As we’ve been arguing here since March, the year that policymakers select as the deadline for global emissions must peak is the key short-term variable to watch at Copenhagen. So what is the deadline, assuming we want to limit global average warming to 2 degrees C?
Well, David and I would like to see policymakers agree that emissions should peak right now, given that emissions have fallen so much as a result of the credit crunch. The development NGOs who are most active on climate change – Oxfam, Christian Aid and Tearfund, as well as Avaaz - are a little more cautious than that, arguing that emissions should peak by 2015; but they’re still basically on the same page as the IPCC, which said in its last Assessment Report (pdf - see table at the foot of page 15) that to limit global average warming between 2.0 and 2.4 degrees Celsius, global emissions must peak between 2000 and 2015. Chair of the IPCC Rajendra Pachauri has also said that 2015 is the deadline.
Astonishingly, though, the main federation of environmental NGOs – the Climate Action Network - says that any time up to 2017 is fine. WWF International agree. TckTckTck used to say 2017 too (as I noted when they published their policy position); they’ve subsequently revised their target to 2015, but still have documents on their website using the old date. (Nothing like a consistent message, eh?)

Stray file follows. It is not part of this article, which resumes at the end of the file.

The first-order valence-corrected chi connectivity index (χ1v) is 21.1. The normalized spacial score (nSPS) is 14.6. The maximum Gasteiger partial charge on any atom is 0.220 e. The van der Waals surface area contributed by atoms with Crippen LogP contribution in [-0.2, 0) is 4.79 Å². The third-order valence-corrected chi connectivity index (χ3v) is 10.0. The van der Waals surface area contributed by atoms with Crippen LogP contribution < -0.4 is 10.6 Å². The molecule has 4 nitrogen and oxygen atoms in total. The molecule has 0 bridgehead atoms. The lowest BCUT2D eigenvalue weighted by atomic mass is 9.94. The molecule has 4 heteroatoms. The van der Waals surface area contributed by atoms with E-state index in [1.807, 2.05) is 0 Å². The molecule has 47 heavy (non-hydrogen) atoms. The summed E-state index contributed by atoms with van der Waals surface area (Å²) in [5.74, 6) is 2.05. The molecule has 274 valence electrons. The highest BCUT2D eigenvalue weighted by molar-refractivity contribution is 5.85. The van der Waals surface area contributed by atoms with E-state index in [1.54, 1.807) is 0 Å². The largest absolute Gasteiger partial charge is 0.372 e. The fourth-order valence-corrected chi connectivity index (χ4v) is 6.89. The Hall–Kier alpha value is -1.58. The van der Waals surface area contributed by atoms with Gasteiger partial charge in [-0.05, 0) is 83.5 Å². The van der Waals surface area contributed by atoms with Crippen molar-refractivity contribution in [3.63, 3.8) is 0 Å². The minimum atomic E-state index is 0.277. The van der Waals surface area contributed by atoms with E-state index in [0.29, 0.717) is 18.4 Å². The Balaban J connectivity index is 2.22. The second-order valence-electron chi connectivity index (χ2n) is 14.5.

Be very clear: this isn’t just hair-splitting. Once the peak date for emissions slides beyond 2015 and towards 2020, according to the IPCC, we’re heading for a world that’s not 2.0-2.4 degrees C warmer, but 2.4-2.8 degrees C. That is what the environmental NGOs are arguing for. Shortly before they spend a fortnight calling everyone else at the Copenhagen summit “fossil of the day“. It’s breathtaking.
So, if you can’t make it to the summit but still want a way to take action and make your voice heard ahead of Copenhagen, how about this. First thing on Monday, get in touch with any environmental NGOs you support. Ask them their position on the global peak emissions date. And if it’s any later than 2015, then cancel your subscription.
I’m not kidding. Policymakers aren’t the only ones at Copenhagen who need to be held to account. If the green NGOs can’t get their figures right on something this fundamental, this basic (even as the development NGOs manage it just fine) then they need to – what’s that phrase from the Bali summit? – “leave it to the rest of us; please, get out of the way“.